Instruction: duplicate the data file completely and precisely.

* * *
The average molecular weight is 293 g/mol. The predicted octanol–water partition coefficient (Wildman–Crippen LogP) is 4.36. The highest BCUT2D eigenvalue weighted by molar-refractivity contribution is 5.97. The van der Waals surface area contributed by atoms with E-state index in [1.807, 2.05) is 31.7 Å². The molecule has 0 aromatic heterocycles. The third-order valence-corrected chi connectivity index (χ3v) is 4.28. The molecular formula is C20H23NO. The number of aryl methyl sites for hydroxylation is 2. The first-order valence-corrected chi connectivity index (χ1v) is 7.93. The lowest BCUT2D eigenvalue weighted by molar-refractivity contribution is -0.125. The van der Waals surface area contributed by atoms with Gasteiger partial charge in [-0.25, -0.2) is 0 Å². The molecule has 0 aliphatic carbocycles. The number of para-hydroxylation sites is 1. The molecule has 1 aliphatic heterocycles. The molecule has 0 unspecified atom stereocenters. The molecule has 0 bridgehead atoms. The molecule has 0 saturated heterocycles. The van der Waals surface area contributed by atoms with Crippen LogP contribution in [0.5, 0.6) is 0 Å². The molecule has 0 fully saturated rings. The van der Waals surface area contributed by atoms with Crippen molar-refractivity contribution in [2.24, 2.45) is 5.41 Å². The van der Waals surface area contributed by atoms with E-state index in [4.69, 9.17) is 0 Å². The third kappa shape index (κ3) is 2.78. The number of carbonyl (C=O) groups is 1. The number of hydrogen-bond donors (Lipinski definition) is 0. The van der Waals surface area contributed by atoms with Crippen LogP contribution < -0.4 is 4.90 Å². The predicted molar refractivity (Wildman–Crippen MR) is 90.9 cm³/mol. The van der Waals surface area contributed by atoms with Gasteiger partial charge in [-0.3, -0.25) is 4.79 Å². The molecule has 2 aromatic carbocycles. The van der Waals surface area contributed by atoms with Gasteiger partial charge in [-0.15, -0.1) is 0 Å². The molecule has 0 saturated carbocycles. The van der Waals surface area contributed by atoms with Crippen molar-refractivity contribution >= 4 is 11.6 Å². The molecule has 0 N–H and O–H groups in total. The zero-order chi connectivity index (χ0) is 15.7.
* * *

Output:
The average molecular weight is 293 g/mol. The predicted octanol–water partition coefficient (Wildman–Crippen LogP) is 4.36. The highest BCUT2D eigenvalue weighted by molar-refractivity contribution is 5.97. The van der Waals surface area contributed by atoms with E-state index in [1.807, 2.05) is 31.7 Å². The molecule has 0 aromatic heterocycles. The third-order valence-corrected chi connectivity index (χ3v) is 4.28. The molecular formula is C20H23NO. The number of aryl methyl sites for hydroxylation is 2. The first-order valence-corrected chi connectivity index (χ1v) is 7.93. The lowest BCUT2D eigenvalue weighted by molar-refractivity contribution is -0.125. The van der Waals surface area contributed by atoms with Gasteiger partial charge in [-0.25, -0.2) is 0 Å². The molecule has 0 aliphatic carbocycles. The number of para-hydroxylation sites is 1. The molecule has 1 aliphatic heterocycles. The molecule has 0 unspecified atom stereocenters. The molecule has 0 bridgehead atoms. The molecule has 0 saturated heterocycles. The van der Waals surface area contributed by atoms with Crippen LogP contribution in [0.5, 0.6) is 0 Å². The molecule has 0 fully saturated rings. The van der Waals surface area contributed by atoms with Crippen molar-refractivity contribution in [2.24, 2.45) is 5.41 Å². The van der Waals surface area contributed by atoms with E-state index in [4.69, 9.17) is 0 Å². The third kappa shape index (κ3) is 2.78. The number of carbonyl (C=O) groups is 1. The number of hydrogen-bond donors (Lipinski definition) is 0. The van der Waals surface area contributed by atoms with Crippen LogP contribution < -0.4 is 4.90 Å². The predicted molar refractivity (Wildman–Crippen MR) is 90.9 cm³/mol. The van der Waals surface area contributed by atoms with Gasteiger partial charge in [-0.3, -0.25) is 4.79 Å². The molecule has 2 aromatic carbocycles. The van der Waals surface area contributed by atoms with Gasteiger partial charge in [-0.15, -0.1) is 0 Å². The molecule has 0 saturated carbocycles. The van der Waals surface area contributed by atoms with Crippen molar-refractivity contribution >= 4 is 11.6 Å². The molecule has 0 N–H and O–H groups in total. The zero-order chi connectivity index (χ0) is 15.7.